Some footage of the premiere! Enjoy.
Some footage of the premiere! Enjoy.
OPERATION F*I*L*M (Funny, Informative Librarian Movie) is now in effect. Hundreds of librarians signed up at ALA to show the film during Banned Books Week 2007, and I’m getting dozens more emails every day about screenings.
My apologies to all who have been hunting for details in vain at the web site, or who are waiting for me to reply. I’ve been drowning since the premiere in DC and now I have another thousand things to take care of as we roll out OPERATION F*I*L*M.
But at last I can now post The Distribution Plan here! Please read it, pass it along to every librarian you know, and SIGN UP to host a screening from September 29 through October 6.
Let’s make a HUGE splash! Let’s show the world what we already know so well: that we are passionate, skilled professionals doing incredibly important work under sometimes impossible conditions.
It seems very unreal to have actually witnessed the premiere of The Hollywood Librarian: A Look at Librarians Through Film. Unreal that it’s now in the past. For so long, it was always, “At the premiere…” “On June 22…” “…will take place in Washington…” It was always in the future. It is surreal for me to be blogging about it in the past.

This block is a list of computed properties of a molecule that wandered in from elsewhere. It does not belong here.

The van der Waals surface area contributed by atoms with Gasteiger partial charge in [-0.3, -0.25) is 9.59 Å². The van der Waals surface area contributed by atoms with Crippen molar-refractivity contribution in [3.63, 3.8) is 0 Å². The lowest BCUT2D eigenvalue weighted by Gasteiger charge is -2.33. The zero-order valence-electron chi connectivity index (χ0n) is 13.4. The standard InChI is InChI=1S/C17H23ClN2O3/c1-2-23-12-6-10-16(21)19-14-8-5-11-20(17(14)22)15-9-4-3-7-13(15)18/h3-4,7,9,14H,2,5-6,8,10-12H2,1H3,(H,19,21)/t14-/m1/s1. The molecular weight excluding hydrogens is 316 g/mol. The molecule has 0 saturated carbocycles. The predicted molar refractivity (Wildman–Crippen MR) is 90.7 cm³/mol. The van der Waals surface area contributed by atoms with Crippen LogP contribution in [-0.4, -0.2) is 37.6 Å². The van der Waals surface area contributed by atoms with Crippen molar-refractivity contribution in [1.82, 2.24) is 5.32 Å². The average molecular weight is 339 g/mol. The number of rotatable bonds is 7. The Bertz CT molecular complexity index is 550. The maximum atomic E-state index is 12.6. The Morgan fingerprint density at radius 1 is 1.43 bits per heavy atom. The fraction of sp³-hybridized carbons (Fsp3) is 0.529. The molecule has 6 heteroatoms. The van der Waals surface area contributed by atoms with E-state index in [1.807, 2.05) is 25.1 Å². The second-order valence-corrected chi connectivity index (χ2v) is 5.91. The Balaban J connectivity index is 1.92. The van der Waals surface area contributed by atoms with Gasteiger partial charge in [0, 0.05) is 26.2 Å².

It was a magical evening for me in many ways. First of all, there was a gratifyingly long line queued up to get in the doors. They had to open the hall 10 minutes early because somebody got concerned about fire code violations. I actually didn’t witness that, but my crew — my distribution assistant Melissa and my cameraman Aaron — told me about it. I had some peeps there with me or I would have gone crazy. I have footage of the entire evening, so I’ll be editing that together as quick as I can for YouTube, and it will ultimately go on the DVD special features when that comes out.
I have no experience estimating crowds, so I asked Shane, the professional A/V guy they always have for conferences, and he said without hesitating, “About 5,000.” Whoa.
When the lights dimmed, I, who had been expecting to be pacing in the back of the hall like a father-to-be, just sat there in a state of unbelievable weariness. It was as if I had just finished a marathon. I literally wanted to crawl under my row of seats and go to sleep in my ball gown.
I didn’t, of course. I watched the film (there were four screens set up so everyone could see well), and noted the reactions of the audience at various spots in the film. The sound was excellent (a major worry in a cavernous concrete space like that). I was gratified with the audience response. The laughter sounded like real enjoyment, not just polite chuckles. The silences I took to be genuine engagement with the dramatic elements (or was it boredom? Hmmm).
I was going insane before I set off for Washington. There were a thousand and one things to do, from programming in all my cell phone numbers in my brand new Verizon to getting my dress ready to returning phone calls to reporters.